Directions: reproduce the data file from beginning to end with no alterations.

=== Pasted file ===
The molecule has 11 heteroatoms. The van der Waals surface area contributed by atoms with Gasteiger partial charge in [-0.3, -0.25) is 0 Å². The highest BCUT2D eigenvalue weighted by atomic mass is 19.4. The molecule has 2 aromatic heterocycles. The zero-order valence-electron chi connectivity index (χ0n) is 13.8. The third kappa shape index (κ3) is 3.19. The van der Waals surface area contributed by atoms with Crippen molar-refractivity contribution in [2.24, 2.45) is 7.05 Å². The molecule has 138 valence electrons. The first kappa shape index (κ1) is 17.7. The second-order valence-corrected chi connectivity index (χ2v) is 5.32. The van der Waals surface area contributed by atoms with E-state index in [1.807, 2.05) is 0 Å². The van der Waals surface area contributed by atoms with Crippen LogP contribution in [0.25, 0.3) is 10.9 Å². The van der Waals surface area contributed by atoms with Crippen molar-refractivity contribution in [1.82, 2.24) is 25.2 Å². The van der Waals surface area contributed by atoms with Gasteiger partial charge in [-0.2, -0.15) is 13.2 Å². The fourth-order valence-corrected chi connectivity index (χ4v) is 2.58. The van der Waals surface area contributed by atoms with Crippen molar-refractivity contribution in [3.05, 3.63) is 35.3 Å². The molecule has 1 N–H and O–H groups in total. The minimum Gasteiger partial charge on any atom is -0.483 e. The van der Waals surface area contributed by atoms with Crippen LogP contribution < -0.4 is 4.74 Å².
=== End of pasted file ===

The molecule has 11 heteroatoms. The van der Waals surface area contributed by atoms with Gasteiger partial charge in [-0.3, -0.25) is 0 Å². The highest BCUT2D eigenvalue weighted by atomic mass is 19.4. The molecule has 2 aromatic heterocycles. The zero-order valence-electron chi connectivity index (χ0n) is 13.8. The third kappa shape index (κ3) is 3.19. The van der Waals surface area contributed by atoms with Crippen molar-refractivity contribution in [2.24, 2.45) is 7.05 Å². The molecule has 138 valence electrons. The first kappa shape index (κ1) is 17.7. The second-order valence-corrected chi connectivity index (χ2v) is 5.32. The van der Waals surface area contributed by atoms with E-state index in [1.807, 2.05) is 0 Å². The van der Waals surface area contributed by atoms with Crippen LogP contribution in [0.25, 0.3) is 10.9 Å². The van der Waals surface area contributed by atoms with Crippen molar-refractivity contribution in [1.82, 2.24) is 25.2 Å². The van der Waals surface area contributed by atoms with Gasteiger partial charge in [-0.2, -0.15) is 13.2 Å². The fourth-order valence-corrected chi connectivity index (χ4v) is 2.58. The van der Waals surface area contributed by atoms with Crippen molar-refractivity contribution in [3.05, 3.63) is 35.3 Å². The molecule has 1 N–H and O–H groups in total. The minimum Gasteiger partial charge on any atom is -0.483 e. The van der Waals surface area contributed by atoms with Crippen LogP contribution < -0.4 is 4.74 Å².